The Top End Dream Road Trip in a 4WD Campervan from Salamanda

For many it’s the ultimate boy’s dream: a road trip along the north-eastern coast of Australia – the Broome – Darwin Road trip. A trip of about 3,000 kilometers can be fitted into about 3 weeks. A 4WD campervan is a must-have as half of the trip will be off-road. You can sleep on the roof of the car or in the secure cabin, depending on the type of 4WD campervan you hire.

Salamanda Travel offers a range of 4WD campervans for hire, including the Apollo Trailfinder Camper, the Apollo Adventure Camper, and the Cheapa 4WD.

On your road trip, you will be cooking meals over a campfire, invoking the finest feeling of freedom. This road trip is designed as a real-life travel adventure; along the way you will spot crocodiles, bats, and heaps of other wildlife as well as some amazing but also isolated country.Adventure Camper Lifestyle4WD

Once upon a time, the north of Western Australia was the isolated domain of the Japanese Pearl Divers. Nowadays it is truly a paradise!


When you talk about the sunset in Broome, you are talking about the Sunset Bar & Grill, overlooking Cable Beach and the Indian Ocean. For most people, Broome is the earthly paradise; palm trees, golden beaches, the bright sunshine and the smell of the lovely frangipani. But remember, your Broome experience is not complete until you’ve ridden a camel along the beach.

Broome is a sunny and sparkling city and it is more akin a to an island resort than a bustling hub. Isolated and surrounded by wilderness, they have a so called ‘mañana-mañana’ & ‘No worries, mate!’ attitude. A few years ago tourism in Broome started to increase. Before that, the main earnings came from the outstanding pearls. Diving for pearls started in the second half of the 19th century. The divers were mainly Japanese and it was a risky job. When you visit the cemetery you will find proof, because most of the tombstones are in Japanese lettering.

Wilderness Camp Kooljaman

Camp Kooljaman is located on the tip of Dampier Peninsula. Kooljaman is a unique wilderness style luxury camp owned by an Aboriginal community. You can try mud crabbing, snorkelling, boat trips, bush tucker tours, spectacular walks, whale spotting and more. The aboriginals love to talk about their culture and they invite guests to explore the area together with them.

Malcolm Douglas Wildlife Park

When you think of Australia, you think of kangaroos. Did you know that there are more kangaroos and wallabies living in Australia than people? It’s sometimes difficult to spot them in the wild but you should not return home until you have seen kangaroos at least once. That is where the Malcolm Douglas Wildlife Park, just outside Broome comes in. Considered one of the best wildlife parks in the world, you can’t compare this Park with a Zoo; it’s a patch of fenced wilderness. You’ll be grateful the fences are there, because the park has around 7,000 crocodiles that can emerge from under the duckweed – and they are quick! Make sure you don’t miss the daily feeding tour, because this showcases some of the largest crocodiles on display in Australia.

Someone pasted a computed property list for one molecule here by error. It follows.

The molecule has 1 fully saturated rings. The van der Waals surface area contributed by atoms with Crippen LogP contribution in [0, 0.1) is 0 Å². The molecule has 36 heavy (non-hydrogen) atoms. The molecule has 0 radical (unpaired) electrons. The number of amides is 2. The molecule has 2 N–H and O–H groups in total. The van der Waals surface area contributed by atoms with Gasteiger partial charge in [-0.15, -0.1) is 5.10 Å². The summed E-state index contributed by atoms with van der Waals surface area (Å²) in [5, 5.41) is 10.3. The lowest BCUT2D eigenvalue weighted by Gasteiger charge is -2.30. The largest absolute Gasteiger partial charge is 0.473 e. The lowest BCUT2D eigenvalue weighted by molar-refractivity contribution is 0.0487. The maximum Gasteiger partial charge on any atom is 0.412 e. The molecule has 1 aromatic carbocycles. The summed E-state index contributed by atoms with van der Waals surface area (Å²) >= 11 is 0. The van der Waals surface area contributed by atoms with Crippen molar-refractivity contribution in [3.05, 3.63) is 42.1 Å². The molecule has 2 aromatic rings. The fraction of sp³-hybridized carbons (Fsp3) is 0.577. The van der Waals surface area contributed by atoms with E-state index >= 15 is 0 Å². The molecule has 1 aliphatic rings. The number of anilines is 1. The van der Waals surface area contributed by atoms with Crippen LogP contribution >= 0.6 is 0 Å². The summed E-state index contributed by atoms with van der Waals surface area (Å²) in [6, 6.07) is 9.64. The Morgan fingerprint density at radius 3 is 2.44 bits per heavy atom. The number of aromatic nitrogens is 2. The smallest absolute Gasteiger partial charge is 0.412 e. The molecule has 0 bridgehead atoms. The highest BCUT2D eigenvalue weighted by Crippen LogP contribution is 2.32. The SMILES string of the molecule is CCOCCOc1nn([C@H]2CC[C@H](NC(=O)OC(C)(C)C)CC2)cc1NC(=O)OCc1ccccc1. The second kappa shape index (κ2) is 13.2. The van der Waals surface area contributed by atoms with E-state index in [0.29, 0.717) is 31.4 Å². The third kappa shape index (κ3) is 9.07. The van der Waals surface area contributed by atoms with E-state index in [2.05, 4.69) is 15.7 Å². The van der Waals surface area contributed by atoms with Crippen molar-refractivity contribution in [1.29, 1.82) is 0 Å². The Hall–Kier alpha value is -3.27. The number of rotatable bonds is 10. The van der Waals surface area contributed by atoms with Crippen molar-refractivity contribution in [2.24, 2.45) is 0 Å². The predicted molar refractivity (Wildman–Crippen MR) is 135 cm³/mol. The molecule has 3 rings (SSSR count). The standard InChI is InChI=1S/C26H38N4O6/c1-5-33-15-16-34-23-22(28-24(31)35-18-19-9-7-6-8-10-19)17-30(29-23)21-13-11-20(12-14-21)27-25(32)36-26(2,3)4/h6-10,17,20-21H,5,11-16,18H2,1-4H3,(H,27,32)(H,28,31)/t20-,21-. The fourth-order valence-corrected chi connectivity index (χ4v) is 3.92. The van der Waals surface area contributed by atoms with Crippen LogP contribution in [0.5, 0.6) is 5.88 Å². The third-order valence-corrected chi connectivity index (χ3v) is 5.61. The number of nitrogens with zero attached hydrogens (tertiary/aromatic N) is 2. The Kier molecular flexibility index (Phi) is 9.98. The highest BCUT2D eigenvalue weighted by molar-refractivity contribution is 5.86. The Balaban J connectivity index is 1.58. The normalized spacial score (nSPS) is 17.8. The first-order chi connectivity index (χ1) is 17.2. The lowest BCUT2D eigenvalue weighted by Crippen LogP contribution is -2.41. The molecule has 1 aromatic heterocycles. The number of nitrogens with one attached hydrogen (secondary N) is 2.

Windjana Gorge National Park

Windjana Gorge National Park is part of a 375 million-year-old Devonian reef system and is a well known and much visited national park in the Kimberley. The Gorge is one of the Kimberley’s most stunning gorges with water-streaked walls that rise to a height of 100m. Its a great place to spot fruit bats, freshwater crocodiles and bird life. At Tunnel Creek, which flows through a waterworn tunnel beneath the limestone of the Napier Range, you can walk 750m through the cave to the other side of Napier Range. Don’t forget to make a big splash in the lake of Bell gorge. With great scenery, a waterfall and a beautiful swimming hole, it’s breathtaking. Apollo-Trailfinder-4wd-External-Photo-3-11072013114021-lg

Gibb River Road

The Gibb River Road takes you through the heart of one of Australia’s last wilderness frontiers. Drive the road and spot the age old rock formations, spectacular ranges, and magnificent rivers, vast savannahs of bushland, steep cliff faces, and delightful gorges forged over millions of years by the power of nature.

El Questro Wilderness Park

El Questro Wilderness Park is one of the last true frontiers, and definitely a place to stop during your road-trip. Its landscape offers outstanding diversity; it is a unique place, where you’ll feel the sense of adventure at every turn. Go barramundi fishing, set out on a horse trek, or explore inaccessible areas by helicopter.

Katherine Region